Three topological features of regulatory networks control life-essential and specialized subsystems
MetadataShow full item record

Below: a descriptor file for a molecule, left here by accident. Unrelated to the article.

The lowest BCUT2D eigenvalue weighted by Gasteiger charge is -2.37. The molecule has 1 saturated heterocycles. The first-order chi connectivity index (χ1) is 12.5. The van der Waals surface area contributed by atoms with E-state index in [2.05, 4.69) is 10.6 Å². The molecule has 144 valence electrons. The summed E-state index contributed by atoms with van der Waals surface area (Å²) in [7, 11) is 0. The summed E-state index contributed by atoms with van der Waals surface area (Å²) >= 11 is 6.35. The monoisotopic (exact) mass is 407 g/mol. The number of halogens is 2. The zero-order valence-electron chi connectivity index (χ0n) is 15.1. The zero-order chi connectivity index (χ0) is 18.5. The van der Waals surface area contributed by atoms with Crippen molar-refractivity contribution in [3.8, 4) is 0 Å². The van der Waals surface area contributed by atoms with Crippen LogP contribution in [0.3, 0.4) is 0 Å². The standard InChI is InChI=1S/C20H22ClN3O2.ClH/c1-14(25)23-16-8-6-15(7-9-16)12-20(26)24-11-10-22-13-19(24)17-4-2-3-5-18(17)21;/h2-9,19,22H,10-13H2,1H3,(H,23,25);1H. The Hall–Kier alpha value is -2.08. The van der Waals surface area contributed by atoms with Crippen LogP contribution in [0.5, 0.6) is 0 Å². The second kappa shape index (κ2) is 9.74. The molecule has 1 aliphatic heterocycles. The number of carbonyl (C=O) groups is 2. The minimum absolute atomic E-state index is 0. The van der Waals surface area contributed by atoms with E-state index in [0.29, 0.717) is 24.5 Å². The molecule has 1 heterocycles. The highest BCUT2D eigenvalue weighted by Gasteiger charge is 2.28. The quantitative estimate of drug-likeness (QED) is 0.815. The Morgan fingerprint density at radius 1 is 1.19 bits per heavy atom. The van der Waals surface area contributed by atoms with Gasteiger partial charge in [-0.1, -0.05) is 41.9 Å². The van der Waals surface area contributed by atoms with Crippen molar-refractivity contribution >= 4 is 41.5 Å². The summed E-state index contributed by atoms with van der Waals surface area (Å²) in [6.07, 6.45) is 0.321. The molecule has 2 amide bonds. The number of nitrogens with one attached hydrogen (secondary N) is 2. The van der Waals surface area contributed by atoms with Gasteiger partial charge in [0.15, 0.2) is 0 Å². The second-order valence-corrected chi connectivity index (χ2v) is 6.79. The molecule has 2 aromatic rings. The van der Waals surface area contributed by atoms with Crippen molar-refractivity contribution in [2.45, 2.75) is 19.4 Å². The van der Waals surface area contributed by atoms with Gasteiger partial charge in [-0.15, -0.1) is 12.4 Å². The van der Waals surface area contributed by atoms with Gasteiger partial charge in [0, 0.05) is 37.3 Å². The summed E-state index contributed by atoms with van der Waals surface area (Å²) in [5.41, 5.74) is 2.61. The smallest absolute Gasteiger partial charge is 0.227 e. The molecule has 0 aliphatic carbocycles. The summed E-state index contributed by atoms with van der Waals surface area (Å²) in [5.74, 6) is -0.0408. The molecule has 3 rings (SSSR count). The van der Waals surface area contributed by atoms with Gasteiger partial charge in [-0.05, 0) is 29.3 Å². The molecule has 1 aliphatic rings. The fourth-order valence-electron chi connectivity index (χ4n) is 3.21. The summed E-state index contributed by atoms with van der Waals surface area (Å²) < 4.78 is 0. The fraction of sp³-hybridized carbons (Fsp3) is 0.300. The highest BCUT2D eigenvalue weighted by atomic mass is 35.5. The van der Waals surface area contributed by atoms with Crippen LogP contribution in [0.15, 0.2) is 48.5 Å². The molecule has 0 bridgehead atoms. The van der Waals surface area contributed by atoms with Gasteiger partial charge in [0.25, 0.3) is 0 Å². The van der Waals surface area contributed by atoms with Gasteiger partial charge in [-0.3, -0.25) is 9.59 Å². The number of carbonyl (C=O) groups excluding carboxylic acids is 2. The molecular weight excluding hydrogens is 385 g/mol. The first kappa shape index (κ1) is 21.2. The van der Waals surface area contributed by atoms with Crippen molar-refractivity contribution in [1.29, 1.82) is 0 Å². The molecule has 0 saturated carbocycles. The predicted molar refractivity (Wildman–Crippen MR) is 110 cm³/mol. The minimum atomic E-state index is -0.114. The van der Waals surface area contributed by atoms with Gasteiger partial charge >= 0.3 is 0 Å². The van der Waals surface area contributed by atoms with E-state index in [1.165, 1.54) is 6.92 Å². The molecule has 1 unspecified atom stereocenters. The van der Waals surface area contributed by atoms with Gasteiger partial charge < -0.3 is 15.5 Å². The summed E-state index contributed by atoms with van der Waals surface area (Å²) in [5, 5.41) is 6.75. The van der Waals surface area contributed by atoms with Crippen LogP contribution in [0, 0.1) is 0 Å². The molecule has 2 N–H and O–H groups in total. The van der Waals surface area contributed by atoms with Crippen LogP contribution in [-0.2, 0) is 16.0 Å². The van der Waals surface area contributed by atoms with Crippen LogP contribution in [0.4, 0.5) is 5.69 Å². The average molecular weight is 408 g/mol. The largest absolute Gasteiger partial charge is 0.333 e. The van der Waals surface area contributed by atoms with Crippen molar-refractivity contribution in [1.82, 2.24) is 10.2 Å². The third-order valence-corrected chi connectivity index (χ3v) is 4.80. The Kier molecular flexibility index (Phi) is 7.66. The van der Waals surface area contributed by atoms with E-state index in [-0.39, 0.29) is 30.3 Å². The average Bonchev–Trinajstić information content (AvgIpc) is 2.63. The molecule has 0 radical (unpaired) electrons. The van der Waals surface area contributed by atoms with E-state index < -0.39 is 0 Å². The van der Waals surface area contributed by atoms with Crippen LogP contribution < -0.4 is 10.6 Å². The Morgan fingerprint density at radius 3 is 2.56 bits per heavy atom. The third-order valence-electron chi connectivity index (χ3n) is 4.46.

Gene regulatory networks (GRNs) play key roles in development, phenotype plasticity, and evolution. Although graph theory has been used to explore GRNs, associations amongst topological features, transcription factors (TFs), and systems essentiality are poorly understood. Here we sought the relationship amongst the main GRN topological features that influence the control of essential and specific subsystems. We found that the Knn, page rank, and degree are the most relevant GRN features: the ones are conserved along the evolution and are also relevant in pluripotent cells. Interestingly, life-essential subsystems are governed mainly by TFs with intermediary Knn and high page rank or degree, whereas specialized subsystems are mainly regulated by TFs with low Knn. Hence, we suggest that the high probability of TFs be toured by a random signal, and the high probability of the signal propagation to target genes ensures the life-essential subsystems’ robustness. Gene/genome duplication is the main evolutionary process to rise Knn as the most relevant feature. Herein, we shed light on unexplored topological GRN features to assess how they are related to subsystems and how the duplications shaped the regulatory systems along the evolution. The classification model generated can be found here: https://github.com/ivanrwolf/NoC/.